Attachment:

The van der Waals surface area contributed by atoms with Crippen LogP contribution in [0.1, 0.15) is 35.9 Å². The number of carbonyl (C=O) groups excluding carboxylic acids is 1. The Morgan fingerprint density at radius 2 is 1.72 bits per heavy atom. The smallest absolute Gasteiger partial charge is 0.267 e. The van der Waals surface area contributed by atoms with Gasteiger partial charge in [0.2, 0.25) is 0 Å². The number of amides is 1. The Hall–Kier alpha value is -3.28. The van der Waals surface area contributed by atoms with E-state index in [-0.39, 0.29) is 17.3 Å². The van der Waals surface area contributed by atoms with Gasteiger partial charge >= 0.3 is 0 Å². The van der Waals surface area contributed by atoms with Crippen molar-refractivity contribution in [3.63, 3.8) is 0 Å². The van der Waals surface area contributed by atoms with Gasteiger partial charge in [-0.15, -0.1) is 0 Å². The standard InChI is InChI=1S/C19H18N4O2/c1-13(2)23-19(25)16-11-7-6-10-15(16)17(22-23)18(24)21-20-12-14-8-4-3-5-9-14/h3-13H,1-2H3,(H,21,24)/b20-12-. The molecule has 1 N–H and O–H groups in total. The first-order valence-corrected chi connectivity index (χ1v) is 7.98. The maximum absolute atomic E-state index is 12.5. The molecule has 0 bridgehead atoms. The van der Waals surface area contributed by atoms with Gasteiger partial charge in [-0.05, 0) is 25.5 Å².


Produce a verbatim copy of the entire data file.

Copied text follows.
The van der Waals surface area contributed by atoms with Crippen LogP contribution in [0.1, 0.15) is 35.9 Å². The number of carbonyl (C=O) groups excluding carboxylic acids is 1. The Morgan fingerprint density at radius 2 is 1.72 bits per heavy atom. The smallest absolute Gasteiger partial charge is 0.267 e. The van der Waals surface area contributed by atoms with Gasteiger partial charge in [0.2, 0.25) is 0 Å². The number of amides is 1. The Hall–Kier alpha value is -3.28. The van der Waals surface area contributed by atoms with E-state index in [-0.39, 0.29) is 17.3 Å². The van der Waals surface area contributed by atoms with Gasteiger partial charge >= 0.3 is 0 Å². The van der Waals surface area contributed by atoms with Crippen molar-refractivity contribution in [3.63, 3.8) is 0 Å². The van der Waals surface area contributed by atoms with Gasteiger partial charge in [-0.15, -0.1) is 0 Å². The standard InChI is InChI=1S/C19H18N4O2/c1-13(2)23-19(25)16-11-7-6-10-15(16)17(22-23)18(24)21-20-12-14-8-4-3-5-9-14/h3-13H,1-2H3,(H,21,24)/b20-12-. The molecule has 1 N–H and O–H groups in total. The first-order valence-corrected chi connectivity index (χ1v) is 7.98. The maximum absolute atomic E-state index is 12.5. The molecule has 0 bridgehead atoms. The van der Waals surface area contributed by atoms with Gasteiger partial charge in [-0.05, 0) is 25.5 Å².